India: The CCI And The IBC In The Context Of The Indian Steel Sector

Last Updated: 7 November 2018
Article by Prerna Parashar
Most Popular Article in India, November 2018

About 30 million tonnes of steel is lying under bankruptcy proceedings in India, and is waiting to be taken over by new management under the Insolvency and Bankruptcy Code, 2016 (IBC). The battle for these facilities has seen several companies hotly contesting with one another for the win. Where the applicable thresholds were breached, approval was also required from the Competition Commission of India (CCI/ Commission). Earlier, this could potentially wait until the IBC process was completed and a clear front runner emerged. However, due to an amendment to the law in August 2018, it was made mandatory that approval of the CCI is obtained prior to the approval of a resolution plan by the committee of creditors (CoC). This has, or will in the near future, create a unique situation that the CCI will have to deal with.

The IBC was enacted by Parliament to ensure timely resolution of insolvent companies by placing them under temporary management of an independent professional, and inviting willing suitors to submit their resolution plans for the insolvent company. Several steel companies quickly found their way before the relevant National Company Law Tribunal (NCLT), the authority overseeing the process and stamping its final approval. The IBC mandates a 180 day period which is extendable to 270 days for the completion of the resolution process. However, it has been finding it hard to stick to the prescribed time-frame owing to the litigation initiated by ousted promoters or losing bidders, and courts still settling certain substantive issues.

Prime examples of this are the insolvency proceedings in the case of Essar Steel India Limited (ESIL) and Bhushan Power and Steel (BPSL). Though insolvency proceedings were initiated for both companies more than 15 months ago there is no resolution in sight and neither has any final liquidation been made.

The role of the CCI

The CCI has the power to unconditionally approve, conditionally approve, or prohibit combinations, depending on the likely appreciable adverse effect (AAEC) of the transaction, on competition in the relevant markets in India. When faced with transactions involving IBC companies, it has taken special care to approve the transactions as soon as possible given the intent behind the strict timelines under the IBC.

The Commission, of late, has been assessing combinations in the steel sector, passing successive orders approving the transactions relating to companies under the IBC process. During the current fiscal alone, the Commission has unconditionally approved Tata Steel Limited's acquisition of 75% or more of the total equity share capital of Bhushan Steel Limited (BSL), as well as approved AION Investment (AION) and JSW Steel Limited's acquisition of Monnet Ispat and Energy Limited (Monnet) on 25 April 20181 and 11 May 20182. On the same day, 11 May 2018, the Commission has also approved Vedanta's acquisition of Electro Steels Limited. On 06 August 2018 and 18 September 2018, the CCI approved Tata Steel's proposed acquisition of BPSL as well as ArcelorMittal India Private Limited's (AMIPL) proposed acquisition of Essar, India's fourth largest steel maker.

A brief snapshot of the CCI's assessment in each of these is provided below:

  1. Tata Steel/ BSL

    The Commission examined the market on the horizontal overlaps between the parties that existed in the following finished flat carbon steel products:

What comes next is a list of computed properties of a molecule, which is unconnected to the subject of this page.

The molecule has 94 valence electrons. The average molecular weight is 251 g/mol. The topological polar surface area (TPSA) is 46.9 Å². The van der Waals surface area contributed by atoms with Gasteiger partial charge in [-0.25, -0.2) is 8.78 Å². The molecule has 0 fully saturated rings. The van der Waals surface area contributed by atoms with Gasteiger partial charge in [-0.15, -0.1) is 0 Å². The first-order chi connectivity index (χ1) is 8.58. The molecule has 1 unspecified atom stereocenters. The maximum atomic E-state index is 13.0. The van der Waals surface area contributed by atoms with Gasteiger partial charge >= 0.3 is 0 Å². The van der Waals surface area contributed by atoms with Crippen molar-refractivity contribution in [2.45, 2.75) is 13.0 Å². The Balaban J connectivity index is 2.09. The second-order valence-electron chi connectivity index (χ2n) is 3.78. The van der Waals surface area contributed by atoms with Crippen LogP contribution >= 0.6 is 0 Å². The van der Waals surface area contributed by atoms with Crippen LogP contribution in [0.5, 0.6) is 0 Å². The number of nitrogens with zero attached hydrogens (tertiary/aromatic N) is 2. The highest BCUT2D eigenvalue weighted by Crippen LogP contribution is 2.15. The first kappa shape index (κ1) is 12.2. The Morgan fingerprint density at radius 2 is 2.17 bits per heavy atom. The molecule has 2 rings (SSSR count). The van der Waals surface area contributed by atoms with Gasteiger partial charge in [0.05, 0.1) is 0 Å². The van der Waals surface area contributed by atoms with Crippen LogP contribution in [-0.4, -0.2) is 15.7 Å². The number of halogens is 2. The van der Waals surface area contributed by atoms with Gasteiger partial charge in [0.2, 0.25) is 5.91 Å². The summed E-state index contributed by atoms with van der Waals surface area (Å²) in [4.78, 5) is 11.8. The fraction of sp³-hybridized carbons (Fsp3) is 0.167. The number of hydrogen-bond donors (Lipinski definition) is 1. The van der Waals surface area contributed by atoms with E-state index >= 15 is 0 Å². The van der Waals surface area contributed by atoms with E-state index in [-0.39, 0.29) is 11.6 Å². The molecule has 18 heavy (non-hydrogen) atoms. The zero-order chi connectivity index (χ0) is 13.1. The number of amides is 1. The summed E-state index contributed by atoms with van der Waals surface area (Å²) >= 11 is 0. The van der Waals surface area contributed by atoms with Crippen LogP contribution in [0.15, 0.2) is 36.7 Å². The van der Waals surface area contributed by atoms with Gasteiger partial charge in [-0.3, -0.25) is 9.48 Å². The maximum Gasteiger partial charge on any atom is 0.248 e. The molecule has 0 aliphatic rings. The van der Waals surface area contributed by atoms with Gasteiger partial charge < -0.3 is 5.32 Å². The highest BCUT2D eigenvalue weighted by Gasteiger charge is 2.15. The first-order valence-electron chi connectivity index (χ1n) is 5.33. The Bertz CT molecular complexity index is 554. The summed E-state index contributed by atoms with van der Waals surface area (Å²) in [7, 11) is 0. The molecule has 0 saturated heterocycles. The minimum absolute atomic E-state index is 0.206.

1. Hot rolled coils and sheets and plates;
    2. Cold rolled coils and sheets;
    3. Surface coated products (including galvanized products and colour coated products);
    4. Flat steel tubes and pipes (including precision and non-precision tubes).
    The Commission unconditionally cleared the transaction under Section 31(1) of the Act, finding the combined market shares of the Parties to be less than 30% in all the overlapping products on the basis of installed capacity and domestic sales; the presence of close competitors and the possibility for competitors to increase production since the average capacity utilization rates were not 100%.
  2. AION / JSW Steel/ Monnet

    While approving the combination, and holding that the horizontal overlaps were not likely to cause AAEC, due to the presence of various non-integrated or secondary steel producers, the Hon'ble Commission analyzed the overlaps in the manufacture and sale of:

    1. Pig iron;
    2. Sponge iron;
    3. Semis (specifically Billet/ Blooms);
    4. Long Products – TMT Bars.
  3. Vedanta/ Electro steel

    The Hon'ble Commission approved Vedanta's acquisition of 90 percent of equity share capital of ESL, finding that the combined market share of the Parties in the market for manufacture and sale of pig iron is not significant and that there are other existing players in the market such who will give competitive constraints to the Acquirer.
  4. Tata Steel/ BPSL

    Subsequently, in yet another race to acquire insolvent steel entities/ companies, Tata Steel approached the Commission on 02 July 2018, seeking the approval of the Hon'ble Commission in relation to the acquisition of up to 100 per cent of the total issued and paid up share capital of Bhushan Power and Steel Limited. BPSL was also undergoing insolvency resolution proceedings initiated under the Insolvency and Bankruptcy Code, 2016 and the Commission unconditionally granted its approval to the said transaction on 06 August 2018, finding that despite horizontal overlaps in the market of flat carbon products, the presence of several competitors continues to exert competitive constraints on the Tata Steel.3
  5. ArcelorMittal/ Essar Steel

    The Hon'ble Commission has also approved the acquisition of Essar Steel India Limited, which was engaged in the manufacturing and sales of various steel products including hot rolled products, cold rolled products, coated products, etc., by AMIPL, in accordance with the provisions of the IBC. The Commission, considered the relevant markets and unconditionally approved the said transaction on 18 September 20184, finding no appreciable adverse effect on competition, due to the presence of several competitors.

JSW also threw its hat in the race for BPSL in August, post the amendment to the IBC and secured approval on 18 September 20185, with the CCI finding that the combined entity was not likely to have the ability or incentive to foreclose any market for competitors, thereby not likely to have an appreciable adverse effect on competition.